Previously avowed as some of the greatest in literary history, James Macpherson and his “Ossian” poems are now primarily known as possibly some of the greatest of literary frauds.
Gaelic Verses in “Fragments of Ancient Poetry”
In 1760, the then 24-year-old son of a farmer published “Fragments of Ancient Poetry.” Macpherson claimed it contained genuine ancient Gaelic verses he previously collected among the natives of the Scottish highlands and islands. He then painstakingly translated into English.
The writers in Scotland were ecstatic. Until that time, no ancient Scottish Gaelic poetry was thought to have survived through the centuries. Therefore, these verses, although incomplete works, were wildly celebrated throughout the non-Gaelic literary circles of Scotland and London.
Ossian – Fingal, an Ancient Epic Poem
Two years later, in 1762, Macpherson published “Fingal, an Ancient Epic Poem,” which he claimed was a genuine translation of an ancient Gaelic epic attributed to a Scottish bard called Ossian. Macpherson claimed to have copied the original Gaelic version of this heroic poem, in its entirety, from books he seen during his journeys through Scotland the previous year. This poem, being a complete work, caused even more excitement in Scotland than the previous “Fragments” had.
The following year Macpherson brought forth “Temora,” which he claimed to be yet another ancient Scottish epic he discovered intact.
Suspicion Mounts Against James Macpherson
At this point, suspicion quickly arose. Skeptics protested that the chances of coming across even one lost Scottish epic was slight enough. But the chances of a single person discovering two such works were unbelievable. Some critics also pointed out glaring chronological errors in the Gaelic mythology within the poems, which would not occur if the pieces were truly ancient. Still others noticed flagrant similarities between Macpherson’s translated works and the Old Testament’s “Book of Isaiah” and Milton’s “Paradise Lost.”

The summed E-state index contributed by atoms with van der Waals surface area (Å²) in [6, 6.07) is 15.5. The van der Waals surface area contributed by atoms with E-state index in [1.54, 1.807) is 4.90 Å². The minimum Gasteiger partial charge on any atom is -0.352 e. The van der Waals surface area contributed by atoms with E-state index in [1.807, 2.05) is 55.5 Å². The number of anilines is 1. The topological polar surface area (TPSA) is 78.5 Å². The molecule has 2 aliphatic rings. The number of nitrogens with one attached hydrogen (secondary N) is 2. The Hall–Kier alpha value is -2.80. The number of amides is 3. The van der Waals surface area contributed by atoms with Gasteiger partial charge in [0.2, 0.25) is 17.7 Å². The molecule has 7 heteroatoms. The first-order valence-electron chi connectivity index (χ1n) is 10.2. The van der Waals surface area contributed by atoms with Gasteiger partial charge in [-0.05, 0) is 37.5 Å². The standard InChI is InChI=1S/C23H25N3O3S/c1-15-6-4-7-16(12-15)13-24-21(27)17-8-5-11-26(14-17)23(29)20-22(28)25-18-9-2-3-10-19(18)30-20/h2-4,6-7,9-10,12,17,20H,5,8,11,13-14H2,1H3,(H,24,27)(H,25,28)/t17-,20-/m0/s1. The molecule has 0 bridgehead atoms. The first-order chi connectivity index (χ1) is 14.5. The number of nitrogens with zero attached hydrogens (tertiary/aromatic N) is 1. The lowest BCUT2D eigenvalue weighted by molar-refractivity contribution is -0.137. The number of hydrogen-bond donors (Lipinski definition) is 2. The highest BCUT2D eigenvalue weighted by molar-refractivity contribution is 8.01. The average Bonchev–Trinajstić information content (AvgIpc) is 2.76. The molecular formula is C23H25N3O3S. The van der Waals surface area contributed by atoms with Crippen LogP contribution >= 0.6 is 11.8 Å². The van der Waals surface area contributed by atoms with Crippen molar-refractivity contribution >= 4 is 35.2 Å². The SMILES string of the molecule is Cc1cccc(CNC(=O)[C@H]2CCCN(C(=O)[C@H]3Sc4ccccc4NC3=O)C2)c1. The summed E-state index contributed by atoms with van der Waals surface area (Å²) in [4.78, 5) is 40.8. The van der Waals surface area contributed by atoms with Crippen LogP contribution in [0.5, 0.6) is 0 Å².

After “Temora,” detractors challenged Macpherson to produce the complete original Gaelic verses Macpherson based his English translations upon. As the clamor for authenticity grew louder, critics pointed out that in the initial edition of “Fragments,” Macpherson had said that the original Gaelic version would be published or placed on display for public view. The crowds now called for Macpherson to fulfill that promise. In response, Macpherson published a small section of what he said was the Gaelic original of “Temora” in late 1763. This did not satisfy the critics, however.
Demand to Publish Gaelic Originals
In 1784, the conflict took a new turn when a Highlander living abroad raised £1000 in order to cover the costs of publishing the Gaelic originals in their entirety. Macpherson protested it would take many years to organize the originals for publication. However, he vowed to work on the project as his sparse free time allowed.
Over the following nine years, people frequently pressed for the Gaelic publications. But Macpherson always claimed a lack of time to pursue the project.
Macpherson eventually came as close to an admission of literary fraud as he ever would. In a private letter to an acquaintance, Macpherson said that publication of the Gaelic originals would be impossible, because:
“(there is) scarce any manuscript to be followed, except, indeed, a very few mutilated ones in a kind of Saxon character, which is utterly unknown to the Highlanders as (would be) either Greek or Hebrew letters.”
James Macpherson died in 1796. After his death, a group known as The Highland Society of Scotland established a committee to investigate the Ossian controversy. After lengthy research, including fact-finding missions among the natives of Scotland’s highlands and islands to record their traditional Gaelic poetry and to search for the Gaelic books Macpherson claimed to have copied the epics from, the Society officially declared Macpherson had inserted much of his own material to a few loosely-translated Gaelic poems.
Poems Re-Classified as Possible Frauds
Sadly, his resolute refusal to accept authorship of the poems, if he had written them, caused Macpherson’s “Ossian” poems to be subsequently passed down through time as possible frauds. He ironically damaged his own reputation as a poet. The quality of the poems was frequently heralded as the work of a genius, regardless of the question of authorship. Goethe said the verses were equal to those of Shakespeare. Napoleon Bonaparte reportedly carried the poems into battle and into exile, and Thomas Jefferson called Ossian the “rude bard of the north (and) the greatest poet that has ever existed.”
How much of the poems came from ancient Gaelic sources and how much came from Macpherson himself? Is it possible to know at this late date? Probably not. Hopefully the works will now be read and enjoyed based on their merit, despite the mystery that still surrounds their origins.